If you would like to see how the votes broke between these 5 books and the other 10 covers in the running this year, follow this link and scroll down to the poll at the end. Also check out my comments on the 2013 cover contest.
Much has changed about the covers of crime, mystery, and thriller novels over the last half century. There was a time when provocatively attired (or less-dressed) women, heavily armed thugs, or voyeuristic imagery could sell paperbacks in profusion. Nowadays, as Peter Mendelsund, an associate art director with publisher Alfred A. Knopf once told me, it’s not enough for covers to simply be different; they have to look “wicked cool and awesome.” I’d say that all of The Rap Sheet’s big vote-getters for 2013 satisfied that criterion. They also put pressure on me, and anybody else I enlist to aid in judging next year’s challenge, to come up with a no-less-alluring shortlist of rivals. It’s a good thing I have already spotted a couple of potential 2014 candidates.
This Sweepstakes has ended.
To enter for a chance to win one of three hardcover copies of Complex 90 by Mickey Spillane and Max Allan Collins (with all the pages, and not just the fancy cover included), make sure you're a registered member of the site and simply leave a comment below.
TIP: Since only comments from registered users will be tabulated, if your user name appears in red above your comment—STOP—go log in, then try commenting again. If your user name appears in black above your comment, You’re In! Complex 90 Comment Sweepstakes: NO PURCHASE NECESSARY TO ENTER OR WIN. A purchase does not improve your chances of winning. Sweepstakes open to legal residents of 50 United States, D.C., and Canada (excluding Quebec), who are 18 years or older as of the date of entry. To enter, complete the “Post a Comment” entry at http://www.criminalelement.com/blogs/2014/02/the-rap-sheet-2013-crime-novel-cover-contest-please-judge-these-books-finalists-j-kingston-pierce beginning at 10:00 a.m. Eastern Time (ET) February 28, 2014. Sweepstakes ends 9:59 a.m. ET March 7, 2014. Void outside the United States and Canada and where prohibited by law. Please see full details and official rules here. Sponsor: Macmillan, 175 Fifth Ave., New York, NY 10010.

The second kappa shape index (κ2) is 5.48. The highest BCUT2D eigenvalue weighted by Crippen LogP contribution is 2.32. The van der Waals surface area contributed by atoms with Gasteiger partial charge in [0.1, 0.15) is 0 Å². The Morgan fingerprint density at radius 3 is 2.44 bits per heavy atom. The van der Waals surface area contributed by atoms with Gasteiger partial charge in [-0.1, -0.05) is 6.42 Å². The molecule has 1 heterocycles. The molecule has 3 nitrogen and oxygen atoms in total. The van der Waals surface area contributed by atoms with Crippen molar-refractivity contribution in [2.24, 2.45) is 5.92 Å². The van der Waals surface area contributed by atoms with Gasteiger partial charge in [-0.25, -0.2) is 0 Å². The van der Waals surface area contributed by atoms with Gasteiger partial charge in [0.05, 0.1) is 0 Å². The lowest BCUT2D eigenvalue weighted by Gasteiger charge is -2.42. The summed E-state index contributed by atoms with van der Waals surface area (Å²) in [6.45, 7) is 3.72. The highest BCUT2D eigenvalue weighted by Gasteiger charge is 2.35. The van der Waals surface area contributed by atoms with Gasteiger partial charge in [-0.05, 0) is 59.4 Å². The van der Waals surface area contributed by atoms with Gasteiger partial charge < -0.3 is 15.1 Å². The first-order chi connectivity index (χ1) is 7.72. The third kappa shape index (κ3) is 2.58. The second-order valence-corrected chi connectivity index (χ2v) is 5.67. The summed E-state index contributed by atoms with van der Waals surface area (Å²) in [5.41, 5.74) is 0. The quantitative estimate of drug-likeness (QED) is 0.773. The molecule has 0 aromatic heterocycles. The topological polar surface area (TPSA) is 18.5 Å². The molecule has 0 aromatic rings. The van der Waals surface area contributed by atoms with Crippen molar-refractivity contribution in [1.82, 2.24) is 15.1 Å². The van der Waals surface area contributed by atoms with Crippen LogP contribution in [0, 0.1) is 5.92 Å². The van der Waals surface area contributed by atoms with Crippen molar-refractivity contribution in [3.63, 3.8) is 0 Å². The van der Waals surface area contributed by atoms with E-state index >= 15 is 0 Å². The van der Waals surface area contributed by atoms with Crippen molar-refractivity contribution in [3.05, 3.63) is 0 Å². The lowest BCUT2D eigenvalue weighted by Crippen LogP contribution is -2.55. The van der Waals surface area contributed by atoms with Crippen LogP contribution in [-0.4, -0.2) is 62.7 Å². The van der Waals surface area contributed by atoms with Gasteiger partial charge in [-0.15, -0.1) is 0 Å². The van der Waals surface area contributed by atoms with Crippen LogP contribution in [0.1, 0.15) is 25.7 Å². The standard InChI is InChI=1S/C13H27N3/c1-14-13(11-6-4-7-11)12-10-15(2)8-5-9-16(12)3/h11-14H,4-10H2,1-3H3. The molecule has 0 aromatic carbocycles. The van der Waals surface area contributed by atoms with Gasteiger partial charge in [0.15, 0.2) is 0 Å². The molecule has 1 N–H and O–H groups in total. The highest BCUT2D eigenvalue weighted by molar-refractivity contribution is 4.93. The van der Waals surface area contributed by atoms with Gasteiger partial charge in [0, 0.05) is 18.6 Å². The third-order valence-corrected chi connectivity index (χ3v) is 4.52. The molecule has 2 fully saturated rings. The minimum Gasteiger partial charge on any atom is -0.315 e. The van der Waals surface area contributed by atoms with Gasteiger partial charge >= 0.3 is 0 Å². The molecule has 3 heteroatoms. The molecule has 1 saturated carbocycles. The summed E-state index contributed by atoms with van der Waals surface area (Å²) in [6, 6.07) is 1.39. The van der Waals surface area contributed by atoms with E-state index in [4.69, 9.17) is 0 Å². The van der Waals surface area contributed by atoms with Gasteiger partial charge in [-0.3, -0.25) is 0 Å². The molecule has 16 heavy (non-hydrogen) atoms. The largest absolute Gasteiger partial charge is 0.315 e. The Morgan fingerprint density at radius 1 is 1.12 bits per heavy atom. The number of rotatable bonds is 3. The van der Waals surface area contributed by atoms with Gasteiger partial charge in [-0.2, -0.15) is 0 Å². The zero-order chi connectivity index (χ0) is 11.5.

J. Kingston Pierce lives in Seattle. He’s the editor of The Rap Sheet, the senior editor of January Magazine, and the lead crime-fiction blogger for Kirkus Reviews. In addition, he has penned more than half a dozen non-fiction books, including San Francisco: Yesterday & Today (2009), Eccentric Seattle (2003), and America’s Historic Trails with Tom Bodett (1997).